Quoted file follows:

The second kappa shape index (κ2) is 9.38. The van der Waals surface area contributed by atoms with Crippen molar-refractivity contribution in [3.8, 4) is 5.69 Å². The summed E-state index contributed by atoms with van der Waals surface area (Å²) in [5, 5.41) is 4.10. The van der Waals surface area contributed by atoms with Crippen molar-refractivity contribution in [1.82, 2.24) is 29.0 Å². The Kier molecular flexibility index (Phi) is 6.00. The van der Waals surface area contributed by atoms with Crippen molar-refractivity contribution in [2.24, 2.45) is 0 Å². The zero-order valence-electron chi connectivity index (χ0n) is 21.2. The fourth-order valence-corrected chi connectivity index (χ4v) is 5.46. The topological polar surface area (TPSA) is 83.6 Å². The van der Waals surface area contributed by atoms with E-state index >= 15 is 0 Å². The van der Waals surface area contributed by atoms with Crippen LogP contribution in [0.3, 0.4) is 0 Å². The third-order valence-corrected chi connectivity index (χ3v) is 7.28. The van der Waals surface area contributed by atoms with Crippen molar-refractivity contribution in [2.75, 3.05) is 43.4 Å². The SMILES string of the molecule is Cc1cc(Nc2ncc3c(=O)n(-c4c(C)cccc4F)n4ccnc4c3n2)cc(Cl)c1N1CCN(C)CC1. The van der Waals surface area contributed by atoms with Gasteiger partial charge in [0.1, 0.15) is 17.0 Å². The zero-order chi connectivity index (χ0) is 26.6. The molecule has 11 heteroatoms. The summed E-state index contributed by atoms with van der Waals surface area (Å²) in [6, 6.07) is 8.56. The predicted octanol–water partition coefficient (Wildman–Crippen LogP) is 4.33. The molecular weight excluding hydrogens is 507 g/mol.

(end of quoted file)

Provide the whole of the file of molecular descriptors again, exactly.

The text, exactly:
The second kappa shape index (κ2) is 9.38. The van der Waals surface area contributed by atoms with Crippen molar-refractivity contribution in [3.8, 4) is 5.69 Å². The summed E-state index contributed by atoms with van der Waals surface area (Å²) in [5, 5.41) is 4.10. The van der Waals surface area contributed by atoms with Crippen molar-refractivity contribution in [1.82, 2.24) is 29.0 Å². The Kier molecular flexibility index (Phi) is 6.00. The van der Waals surface area contributed by atoms with Crippen molar-refractivity contribution in [2.24, 2.45) is 0 Å². The zero-order valence-electron chi connectivity index (χ0n) is 21.2. The fourth-order valence-corrected chi connectivity index (χ4v) is 5.46. The topological polar surface area (TPSA) is 83.6 Å². The van der Waals surface area contributed by atoms with E-state index >= 15 is 0 Å². The van der Waals surface area contributed by atoms with Crippen LogP contribution in [0.3, 0.4) is 0 Å². The third-order valence-corrected chi connectivity index (χ3v) is 7.28. The van der Waals surface area contributed by atoms with Crippen molar-refractivity contribution in [2.75, 3.05) is 43.4 Å². The SMILES string of the molecule is Cc1cc(Nc2ncc3c(=O)n(-c4c(C)cccc4F)n4ccnc4c3n2)cc(Cl)c1N1CCN(C)CC1. The van der Waals surface area contributed by atoms with Gasteiger partial charge in [0.1, 0.15) is 17.0 Å². The zero-order chi connectivity index (χ0) is 26.6. The molecule has 11 heteroatoms. The summed E-state index contributed by atoms with van der Waals surface area (Å²) in [6, 6.07) is 8.56. The predicted octanol–water partition coefficient (Wildman–Crippen LogP) is 4.33. The molecular weight excluding hydrogens is 507 g/mol.